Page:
AmeliCA vs Plan S: Same target, two different strategies to achieve Open Access. – AmeliCA

On 4 September 2018, a group of national research funding organizations, with the support of the European Commission and the European Research Council (ERC), announced the launch of COAlition S, an initiative to make full and immediate Open Access (OA) to research publications a reality. It is built around Plan S, which consists of one target and 10 principles (Science Europe, 2019). The target is:

“By 2020 scientific publications that result from research funded by public grants provided by participating national and European research councils and funding bodies, must be published in compliant Open Access Journals or on compliant Open Access Platforms. “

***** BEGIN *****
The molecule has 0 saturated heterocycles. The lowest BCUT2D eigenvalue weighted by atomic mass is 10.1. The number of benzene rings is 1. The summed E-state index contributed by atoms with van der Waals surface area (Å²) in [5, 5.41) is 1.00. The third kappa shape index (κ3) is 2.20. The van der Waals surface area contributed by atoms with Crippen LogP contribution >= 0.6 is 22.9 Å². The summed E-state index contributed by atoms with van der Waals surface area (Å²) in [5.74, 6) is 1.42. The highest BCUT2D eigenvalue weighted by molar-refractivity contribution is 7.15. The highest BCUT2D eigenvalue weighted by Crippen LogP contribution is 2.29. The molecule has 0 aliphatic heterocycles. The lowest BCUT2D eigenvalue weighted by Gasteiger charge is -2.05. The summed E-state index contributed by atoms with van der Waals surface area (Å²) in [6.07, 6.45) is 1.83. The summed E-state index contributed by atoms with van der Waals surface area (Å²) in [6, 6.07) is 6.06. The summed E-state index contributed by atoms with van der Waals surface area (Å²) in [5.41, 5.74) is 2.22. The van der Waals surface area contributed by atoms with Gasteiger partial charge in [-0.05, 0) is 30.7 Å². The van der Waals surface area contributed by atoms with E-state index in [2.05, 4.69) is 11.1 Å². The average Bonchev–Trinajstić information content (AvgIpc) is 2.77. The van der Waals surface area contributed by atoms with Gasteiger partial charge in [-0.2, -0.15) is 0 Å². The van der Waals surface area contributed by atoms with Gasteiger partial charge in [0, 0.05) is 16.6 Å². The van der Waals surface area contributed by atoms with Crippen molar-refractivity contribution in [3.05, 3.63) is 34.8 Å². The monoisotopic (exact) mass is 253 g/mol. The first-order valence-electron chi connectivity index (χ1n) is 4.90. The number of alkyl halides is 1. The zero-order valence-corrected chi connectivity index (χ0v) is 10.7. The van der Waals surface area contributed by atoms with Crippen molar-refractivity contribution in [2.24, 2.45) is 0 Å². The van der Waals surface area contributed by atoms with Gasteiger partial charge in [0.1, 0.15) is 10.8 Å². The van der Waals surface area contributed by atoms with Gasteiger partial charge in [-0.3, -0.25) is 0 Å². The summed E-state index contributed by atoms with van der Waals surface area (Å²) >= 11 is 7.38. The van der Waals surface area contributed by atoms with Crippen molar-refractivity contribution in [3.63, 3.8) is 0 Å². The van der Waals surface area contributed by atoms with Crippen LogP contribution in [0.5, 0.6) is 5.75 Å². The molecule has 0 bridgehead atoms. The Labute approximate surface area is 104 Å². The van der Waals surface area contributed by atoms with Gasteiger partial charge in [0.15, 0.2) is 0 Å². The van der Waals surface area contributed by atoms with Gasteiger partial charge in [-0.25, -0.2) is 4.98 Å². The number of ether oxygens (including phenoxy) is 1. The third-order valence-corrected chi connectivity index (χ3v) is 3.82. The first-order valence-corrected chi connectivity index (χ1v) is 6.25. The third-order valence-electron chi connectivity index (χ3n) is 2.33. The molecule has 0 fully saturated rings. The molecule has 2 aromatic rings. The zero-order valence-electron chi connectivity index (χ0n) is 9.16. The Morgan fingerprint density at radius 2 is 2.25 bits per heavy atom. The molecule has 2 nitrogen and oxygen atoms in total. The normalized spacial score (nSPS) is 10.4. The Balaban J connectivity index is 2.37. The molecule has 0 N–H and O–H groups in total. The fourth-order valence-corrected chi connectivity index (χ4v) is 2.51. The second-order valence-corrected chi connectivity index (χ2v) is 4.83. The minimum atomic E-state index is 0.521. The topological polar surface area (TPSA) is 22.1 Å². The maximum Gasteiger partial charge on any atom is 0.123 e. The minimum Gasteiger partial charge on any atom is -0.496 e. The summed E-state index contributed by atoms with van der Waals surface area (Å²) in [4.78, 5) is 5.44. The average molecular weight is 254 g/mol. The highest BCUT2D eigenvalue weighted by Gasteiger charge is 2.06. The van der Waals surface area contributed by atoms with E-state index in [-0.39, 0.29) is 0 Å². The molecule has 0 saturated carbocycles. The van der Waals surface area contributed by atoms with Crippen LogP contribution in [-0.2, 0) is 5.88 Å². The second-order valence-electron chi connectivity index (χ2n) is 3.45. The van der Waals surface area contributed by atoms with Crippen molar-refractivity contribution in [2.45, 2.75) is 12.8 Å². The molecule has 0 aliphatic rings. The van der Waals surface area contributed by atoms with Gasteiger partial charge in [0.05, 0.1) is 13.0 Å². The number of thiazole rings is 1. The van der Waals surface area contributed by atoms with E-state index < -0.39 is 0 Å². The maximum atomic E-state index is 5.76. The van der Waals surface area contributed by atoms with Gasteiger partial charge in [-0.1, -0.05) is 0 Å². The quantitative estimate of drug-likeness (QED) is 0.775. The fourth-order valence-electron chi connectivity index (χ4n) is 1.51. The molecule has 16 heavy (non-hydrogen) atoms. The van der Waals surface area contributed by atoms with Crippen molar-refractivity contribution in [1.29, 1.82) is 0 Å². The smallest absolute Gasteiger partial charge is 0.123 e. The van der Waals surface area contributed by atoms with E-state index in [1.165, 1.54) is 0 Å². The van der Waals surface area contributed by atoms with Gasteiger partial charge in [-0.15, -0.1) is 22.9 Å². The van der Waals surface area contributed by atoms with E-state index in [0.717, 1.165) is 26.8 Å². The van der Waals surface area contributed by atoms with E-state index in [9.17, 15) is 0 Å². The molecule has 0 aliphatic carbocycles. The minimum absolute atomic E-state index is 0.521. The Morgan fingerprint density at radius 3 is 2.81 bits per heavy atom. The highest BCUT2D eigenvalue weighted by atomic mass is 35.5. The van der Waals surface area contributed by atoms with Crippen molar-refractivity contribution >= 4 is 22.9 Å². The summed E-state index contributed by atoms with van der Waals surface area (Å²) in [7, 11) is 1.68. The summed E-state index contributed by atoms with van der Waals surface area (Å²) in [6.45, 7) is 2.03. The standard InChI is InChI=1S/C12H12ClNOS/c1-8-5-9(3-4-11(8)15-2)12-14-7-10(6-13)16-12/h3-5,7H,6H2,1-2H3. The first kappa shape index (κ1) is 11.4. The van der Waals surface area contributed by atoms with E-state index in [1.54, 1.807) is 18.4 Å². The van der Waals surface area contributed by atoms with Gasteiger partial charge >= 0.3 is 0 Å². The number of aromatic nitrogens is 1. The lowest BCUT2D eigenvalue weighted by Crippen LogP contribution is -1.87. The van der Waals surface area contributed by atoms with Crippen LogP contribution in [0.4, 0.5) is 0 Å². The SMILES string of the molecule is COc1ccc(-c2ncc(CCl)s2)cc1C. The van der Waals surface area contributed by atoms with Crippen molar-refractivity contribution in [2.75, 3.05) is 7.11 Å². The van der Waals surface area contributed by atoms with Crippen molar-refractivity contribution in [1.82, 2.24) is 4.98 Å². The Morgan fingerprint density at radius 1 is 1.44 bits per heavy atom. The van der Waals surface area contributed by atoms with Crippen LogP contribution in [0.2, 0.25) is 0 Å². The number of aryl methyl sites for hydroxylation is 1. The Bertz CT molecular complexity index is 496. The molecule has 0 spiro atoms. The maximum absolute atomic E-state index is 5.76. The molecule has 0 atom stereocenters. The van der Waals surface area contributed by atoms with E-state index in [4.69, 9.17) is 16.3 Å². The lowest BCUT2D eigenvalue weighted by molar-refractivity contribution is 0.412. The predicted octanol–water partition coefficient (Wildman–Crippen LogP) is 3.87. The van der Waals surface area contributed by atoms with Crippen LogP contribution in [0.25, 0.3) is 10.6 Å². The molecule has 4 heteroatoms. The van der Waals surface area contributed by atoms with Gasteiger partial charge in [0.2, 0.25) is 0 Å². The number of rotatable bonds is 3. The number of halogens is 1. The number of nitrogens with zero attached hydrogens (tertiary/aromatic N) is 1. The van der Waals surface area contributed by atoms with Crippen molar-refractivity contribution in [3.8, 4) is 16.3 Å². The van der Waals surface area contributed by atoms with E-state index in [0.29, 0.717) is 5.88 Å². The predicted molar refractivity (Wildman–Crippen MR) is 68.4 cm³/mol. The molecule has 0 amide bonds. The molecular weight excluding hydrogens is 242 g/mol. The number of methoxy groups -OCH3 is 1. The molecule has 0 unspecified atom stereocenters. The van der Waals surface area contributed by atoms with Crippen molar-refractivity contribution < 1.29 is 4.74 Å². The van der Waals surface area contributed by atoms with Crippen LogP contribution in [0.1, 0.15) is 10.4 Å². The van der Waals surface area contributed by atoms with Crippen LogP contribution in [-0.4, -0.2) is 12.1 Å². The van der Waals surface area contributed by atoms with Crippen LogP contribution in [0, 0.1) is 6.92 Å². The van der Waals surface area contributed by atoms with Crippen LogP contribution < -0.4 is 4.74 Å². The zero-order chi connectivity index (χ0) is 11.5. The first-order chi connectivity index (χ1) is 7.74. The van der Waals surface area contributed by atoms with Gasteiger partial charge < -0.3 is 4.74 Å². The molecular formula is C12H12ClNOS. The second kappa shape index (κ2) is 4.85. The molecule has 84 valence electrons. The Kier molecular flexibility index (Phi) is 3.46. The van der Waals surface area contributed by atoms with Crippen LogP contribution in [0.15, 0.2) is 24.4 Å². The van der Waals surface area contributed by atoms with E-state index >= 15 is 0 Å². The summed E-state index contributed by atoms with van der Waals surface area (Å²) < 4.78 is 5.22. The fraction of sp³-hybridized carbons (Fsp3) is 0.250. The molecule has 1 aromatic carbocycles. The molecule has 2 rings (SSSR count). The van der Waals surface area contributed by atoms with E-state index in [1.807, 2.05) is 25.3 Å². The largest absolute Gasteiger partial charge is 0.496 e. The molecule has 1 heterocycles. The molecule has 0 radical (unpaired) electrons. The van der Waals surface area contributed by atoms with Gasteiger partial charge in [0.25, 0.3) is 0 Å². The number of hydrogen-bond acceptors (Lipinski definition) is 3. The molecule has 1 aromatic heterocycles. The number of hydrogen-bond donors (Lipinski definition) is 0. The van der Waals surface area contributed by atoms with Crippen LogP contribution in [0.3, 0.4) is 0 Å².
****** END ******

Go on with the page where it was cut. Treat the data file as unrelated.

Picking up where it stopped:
At the same time but in another region of the world AmeliCA was brewing, the extension of REDALYC’s philosophy, knowledge and technology to the Global South (Becerril-Garcia & Aguado-Lopez, 2018). AmeliCA is a multi-institutional community-driven initiative supported by UNESCO that arises in response to the international, regional, national and institutional contexts of Open Access, which seeks a collaborative, sustainable, protected and non-commercial solution for Open Knowledge in Latin America and the Global South (AmeliCA, 2018). This institution of Commons was launched at the Conference of CLACSO on November 21, 2018, in the “UNESCO Special Forum: Democratization of academic knowledge. The challenges for open access to knowledge. “